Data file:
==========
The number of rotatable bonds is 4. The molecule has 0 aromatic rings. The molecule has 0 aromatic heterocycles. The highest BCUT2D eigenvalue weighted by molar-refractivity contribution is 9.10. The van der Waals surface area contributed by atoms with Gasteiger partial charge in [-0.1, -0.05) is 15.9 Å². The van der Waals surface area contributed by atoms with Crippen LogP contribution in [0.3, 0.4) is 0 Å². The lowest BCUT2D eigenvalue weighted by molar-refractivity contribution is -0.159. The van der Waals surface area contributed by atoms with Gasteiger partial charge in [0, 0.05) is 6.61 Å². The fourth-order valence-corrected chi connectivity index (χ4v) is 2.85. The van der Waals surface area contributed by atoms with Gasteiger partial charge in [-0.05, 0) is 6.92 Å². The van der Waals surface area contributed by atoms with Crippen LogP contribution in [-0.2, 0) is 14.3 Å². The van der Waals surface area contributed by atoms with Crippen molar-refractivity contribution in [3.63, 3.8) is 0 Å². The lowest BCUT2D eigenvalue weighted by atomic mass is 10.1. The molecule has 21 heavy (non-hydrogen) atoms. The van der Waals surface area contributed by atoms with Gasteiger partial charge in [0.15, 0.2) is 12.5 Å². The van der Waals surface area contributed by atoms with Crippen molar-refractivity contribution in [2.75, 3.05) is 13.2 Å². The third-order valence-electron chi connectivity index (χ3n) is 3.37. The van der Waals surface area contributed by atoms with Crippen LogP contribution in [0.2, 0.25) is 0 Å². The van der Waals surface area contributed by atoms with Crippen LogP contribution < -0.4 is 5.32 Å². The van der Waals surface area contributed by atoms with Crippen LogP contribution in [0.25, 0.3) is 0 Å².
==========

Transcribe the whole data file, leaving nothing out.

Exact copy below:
The number of rotatable bonds is 4. The molecule has 0 aromatic rings. The molecule has 0 aromatic heterocycles. The highest BCUT2D eigenvalue weighted by molar-refractivity contribution is 9.10. The van der Waals surface area contributed by atoms with Gasteiger partial charge in [-0.1, -0.05) is 15.9 Å². The van der Waals surface area contributed by atoms with Crippen LogP contribution in [0.3, 0.4) is 0 Å². The lowest BCUT2D eigenvalue weighted by molar-refractivity contribution is -0.159. The van der Waals surface area contributed by atoms with Gasteiger partial charge in [0, 0.05) is 6.61 Å². The fourth-order valence-corrected chi connectivity index (χ4v) is 2.85. The van der Waals surface area contributed by atoms with Gasteiger partial charge in [-0.05, 0) is 6.92 Å². The van der Waals surface area contributed by atoms with Crippen LogP contribution in [-0.2, 0) is 14.3 Å². The van der Waals surface area contributed by atoms with Crippen molar-refractivity contribution in [3.63, 3.8) is 0 Å². The lowest BCUT2D eigenvalue weighted by atomic mass is 10.1. The molecule has 21 heavy (non-hydrogen) atoms. The van der Waals surface area contributed by atoms with Gasteiger partial charge in [0.15, 0.2) is 12.5 Å². The van der Waals surface area contributed by atoms with Crippen molar-refractivity contribution in [2.75, 3.05) is 13.2 Å². The third-order valence-electron chi connectivity index (χ3n) is 3.37. The van der Waals surface area contributed by atoms with Crippen LogP contribution in [0.2, 0.25) is 0 Å². The van der Waals surface area contributed by atoms with Crippen LogP contribution < -0.4 is 5.32 Å². The van der Waals surface area contributed by atoms with Crippen LogP contribution in [0.25, 0.3) is 0 Å².